W. E. B. Du Bois’s Apocalyptic Ambivalence

Research output: Chapter in Book/Report/Conference proceedingChapter


This chapter recovers W. E. B. Du Bois’s unpublished novel “Scorn” (1905) to argue that it announces the political and temporal posture that structures much of Du Bois’s work: apocalyptic ambivalence. Apocalyptic ambivalence registers a skeptical attitude toward history’s celebration of grand gestures and dramatic transformations and instead trains its attention on the quotidian and mundane practices that might reconstruct social arrangements and reveal an otherwise unimaginable world. In this regard, apocalyptic ambivalence is a political position and registers a temporal logic and narrative approach that Du Bois would mobilize time and time again over the course of his expansive and multimedial oeuvre. Suggesting that Du Bois often made recourse to apocalyptic tropes and rhetoric – most notably in Black Reconstruction (1935) – this chapter locates “Scorn” as a text whose formal and generic contours stage a series of thwarted and deferred apocalyptic events only to offer the fulfillment of the apocalyptic promise in the world of interracial labor and an all-black education settlement. In so doing, “Scorn” shifts the idea of apocalypse away from world-ending devastation and toward the conditions of everyday life.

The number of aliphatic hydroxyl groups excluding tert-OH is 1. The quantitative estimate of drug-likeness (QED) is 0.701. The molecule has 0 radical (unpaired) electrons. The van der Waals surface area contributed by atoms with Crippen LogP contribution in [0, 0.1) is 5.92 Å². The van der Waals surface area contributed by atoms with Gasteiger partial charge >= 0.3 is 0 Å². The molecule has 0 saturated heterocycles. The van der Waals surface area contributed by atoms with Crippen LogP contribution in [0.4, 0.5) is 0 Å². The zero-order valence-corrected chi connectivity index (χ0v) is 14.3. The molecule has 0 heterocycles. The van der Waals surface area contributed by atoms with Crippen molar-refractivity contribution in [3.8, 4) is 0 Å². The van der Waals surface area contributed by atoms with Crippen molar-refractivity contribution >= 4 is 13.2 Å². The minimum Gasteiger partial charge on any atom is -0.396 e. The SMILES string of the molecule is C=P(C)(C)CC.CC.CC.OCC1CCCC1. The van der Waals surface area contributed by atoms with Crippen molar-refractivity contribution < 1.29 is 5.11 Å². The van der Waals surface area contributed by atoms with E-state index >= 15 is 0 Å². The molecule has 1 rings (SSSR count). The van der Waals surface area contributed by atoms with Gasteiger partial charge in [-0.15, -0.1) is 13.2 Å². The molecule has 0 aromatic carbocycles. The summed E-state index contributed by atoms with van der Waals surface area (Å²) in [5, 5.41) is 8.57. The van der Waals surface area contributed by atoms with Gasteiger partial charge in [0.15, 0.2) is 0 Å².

Original languageEnglish (US)
Title of host publicationApocalypse in American Literature and Culture
PublisherCambridge University Press
Number of pages13
ISBN (Electronic)9781108663557
ISBN (Print)9781108493840
StatePublished - Jan 1 2020

All Science Journal Classification (ASJC) codes

  • General Arts and Humanities
  • General Environmental Science


  • "Scorn," Black Reconstruction
  • African American fiction
  • apocalypse
  • Reconstruction
  • W. E. B. Du Bois


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